The way I see it, if you want the rainbow, you gotta put up with the rain.
- Dolly Parton
- Dolly Parton
I was born in South Africa and lived there until 1997 when my husband and I emigrated to New Zealand. We now live in a small village under the protective arm of a beautiful mountain called Te Aroha. I have four grown-up children, a cat, a classical guitar (although I don't play often enough) and many books.
Two of my earlier books are now, sadly, out of print. In the day they were both bestsellers. They were:
A New Life in New Zealand
So-o-o boring! Yes, that is me but I'm so much more than that. Aren't we all!
I was a wife, mother and general dog's-body for more years than I care to recall. I don't know if lurking in the background was a writer-in-waiting just ready to be born. But I do remember as a child writing and producing 'magazines' with my cousin, Cynthia. She went on to do the the 'real' writing long before I even thought of it. She was a newspaper editor who was tragically killed in 1996 by a hippo in the Okavango Swamps. (Yes, beware hippos. They are the most dangerous animals in Africa.) I'm so sorry she never lived to see me become the writer she thought was there.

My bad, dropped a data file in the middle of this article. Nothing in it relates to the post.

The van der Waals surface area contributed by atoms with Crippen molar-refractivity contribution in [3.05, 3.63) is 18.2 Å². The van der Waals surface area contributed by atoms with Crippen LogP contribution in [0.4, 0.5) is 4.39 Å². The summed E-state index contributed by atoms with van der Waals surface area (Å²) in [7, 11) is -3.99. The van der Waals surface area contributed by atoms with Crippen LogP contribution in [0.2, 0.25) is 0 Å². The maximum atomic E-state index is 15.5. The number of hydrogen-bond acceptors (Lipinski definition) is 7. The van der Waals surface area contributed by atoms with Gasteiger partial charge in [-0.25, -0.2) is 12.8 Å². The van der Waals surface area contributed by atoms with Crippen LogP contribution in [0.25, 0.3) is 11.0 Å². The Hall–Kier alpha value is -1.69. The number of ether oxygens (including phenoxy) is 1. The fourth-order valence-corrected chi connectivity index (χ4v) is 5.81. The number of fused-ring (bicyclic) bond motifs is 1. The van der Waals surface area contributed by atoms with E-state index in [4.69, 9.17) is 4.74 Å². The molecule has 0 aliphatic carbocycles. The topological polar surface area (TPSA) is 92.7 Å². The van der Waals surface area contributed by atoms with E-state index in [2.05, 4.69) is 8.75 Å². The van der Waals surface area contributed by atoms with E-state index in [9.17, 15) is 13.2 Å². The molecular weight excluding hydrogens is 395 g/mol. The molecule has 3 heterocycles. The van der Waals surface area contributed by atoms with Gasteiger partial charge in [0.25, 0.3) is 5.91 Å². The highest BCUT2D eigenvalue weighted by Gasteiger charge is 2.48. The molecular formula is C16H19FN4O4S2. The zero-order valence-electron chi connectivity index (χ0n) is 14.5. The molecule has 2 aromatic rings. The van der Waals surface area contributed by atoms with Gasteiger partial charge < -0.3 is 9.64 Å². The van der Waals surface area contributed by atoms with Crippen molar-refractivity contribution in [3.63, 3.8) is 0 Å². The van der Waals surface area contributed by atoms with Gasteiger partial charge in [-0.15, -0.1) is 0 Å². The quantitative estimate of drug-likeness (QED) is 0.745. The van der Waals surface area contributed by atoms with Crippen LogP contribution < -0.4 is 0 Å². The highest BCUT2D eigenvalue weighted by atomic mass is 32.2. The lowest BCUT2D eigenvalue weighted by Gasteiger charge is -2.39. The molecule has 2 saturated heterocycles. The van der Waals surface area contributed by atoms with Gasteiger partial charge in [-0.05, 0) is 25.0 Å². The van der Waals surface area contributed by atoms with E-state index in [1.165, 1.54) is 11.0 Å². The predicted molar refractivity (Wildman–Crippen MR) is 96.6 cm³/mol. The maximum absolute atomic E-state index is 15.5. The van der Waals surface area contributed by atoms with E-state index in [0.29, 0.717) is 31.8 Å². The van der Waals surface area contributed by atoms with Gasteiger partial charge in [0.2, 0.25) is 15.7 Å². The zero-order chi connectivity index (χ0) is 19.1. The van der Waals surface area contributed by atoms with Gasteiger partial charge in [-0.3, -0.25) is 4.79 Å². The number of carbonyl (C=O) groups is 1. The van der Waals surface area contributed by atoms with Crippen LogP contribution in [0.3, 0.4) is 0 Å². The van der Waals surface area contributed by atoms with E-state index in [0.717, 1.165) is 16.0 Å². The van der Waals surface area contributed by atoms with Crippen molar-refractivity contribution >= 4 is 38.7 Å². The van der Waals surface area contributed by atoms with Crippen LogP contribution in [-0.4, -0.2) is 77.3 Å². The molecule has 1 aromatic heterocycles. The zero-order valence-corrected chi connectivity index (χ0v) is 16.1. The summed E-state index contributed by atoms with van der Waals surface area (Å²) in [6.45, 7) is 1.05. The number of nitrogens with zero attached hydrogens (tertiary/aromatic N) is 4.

I met Debbie Neville in 1992 while volunteering at LifeLine. She asked me to write her story and I jumped at the opportunity. It probably surprised us both that the book, Debbie's Story, published in 1997, became a bestseller. It focused on Debbie's childhood experiences of neglect and sexual abuse.
I left South Africa in 1997 as the publication hoopla reached its peak. Debbie enjoyed an Indian Summer of 'fame' which gave her the impetus to do good things for victims of rape and abuse. She started up several Rape Crisis Clinics which were very successful. In 2004 Debbie committed suicide, no longer able to bear the pain of early abuse. It took me a while to understand that a child who is abused will lose part of themselves to the darkness. Does that sound melodramatic? I hope not.
In New Zealand I began writing again, thinking of the ease with which my first book became a bestseller. This is going to be easy, I thought. Yeah, right.
Several novels later and I met Evelyne Pothron on board a cruise liner. Evelyne was looking for someone to writer her mother's incredible story and I was looking for a project. Thus began my journey into wartime non-fiction starting with "The Lives of Alice Pothron", then "Out of Poland" and lastly, "The Ninth Candle" published in 2020.
So late in life but I've found my niche. Horrified at the awfulness of World War II I feel the need to keep the flame alive. I hope to write a few more wartime books, both fiction and non-fiction. I hope that readers will help me do that.